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Health Services takes part in pilot for new HIV test
April 4, 1997
Student Health Services is taking part in a pilot program offered on 10 campuses across the country to determine whether a simpler, painless HIV test will encourage more people to get tested.
The new test, called OraSure, replaces a needle poke with a pad placed in the mouth.
OraSure tests blood serum that comes through tissues in the mouth. The serum contains high concentrations of HIV antibodies and is free of most contaminants found in saliva.
The new test is beneficial to students, who are more likely to get tested if it is pain free, as well as health workers, who eliminate the chances of accidentally getting poked by contaminated needles, said Michael Kurland, director of health services.
"There is no drawing of blood, so there's no risk to the health care worker," he said.
The infirmary tests about seven to 10 students a week for HIV. Under the pilot program, they will have the option of either the traditional blood test or the OraSure pad, which is placed between a person's lower cheek and gum for two minutes.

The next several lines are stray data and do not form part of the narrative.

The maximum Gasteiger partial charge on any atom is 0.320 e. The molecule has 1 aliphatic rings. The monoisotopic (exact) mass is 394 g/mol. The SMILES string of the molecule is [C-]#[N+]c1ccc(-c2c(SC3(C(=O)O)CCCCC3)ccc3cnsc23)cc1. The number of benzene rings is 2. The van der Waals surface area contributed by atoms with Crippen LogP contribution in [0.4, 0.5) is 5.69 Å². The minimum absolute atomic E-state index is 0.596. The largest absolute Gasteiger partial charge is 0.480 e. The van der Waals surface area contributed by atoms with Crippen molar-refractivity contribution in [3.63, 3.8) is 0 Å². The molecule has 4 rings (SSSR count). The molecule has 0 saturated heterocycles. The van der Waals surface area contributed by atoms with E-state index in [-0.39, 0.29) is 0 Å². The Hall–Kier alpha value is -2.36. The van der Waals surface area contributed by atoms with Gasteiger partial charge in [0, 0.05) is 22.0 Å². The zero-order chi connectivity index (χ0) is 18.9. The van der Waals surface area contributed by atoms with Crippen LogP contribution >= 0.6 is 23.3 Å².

UConn began the new test about three weeks ago. It is one of only two universities in New England -- the other is Brown -- selected to participate. The University is working with the test manufacturer, SmithKline Beecham, to guage the reaction of people tested. The test was approved by the Food and Drug Administration in June.
The new tests will be administered until late April or May.
The program is not a scientific study, Kurland said.
"What we're doing is strictly assessing students' and providers' reaction to methodology," he said. Students who get tested receive a questionnaire asking if they like and trust the new test.
Besides UConn, other schools in the pilot project are the universities of Florida, Southern California, Brown, Jackson State, James Madison, Ohio State, Oklahoma State and San Francisco State.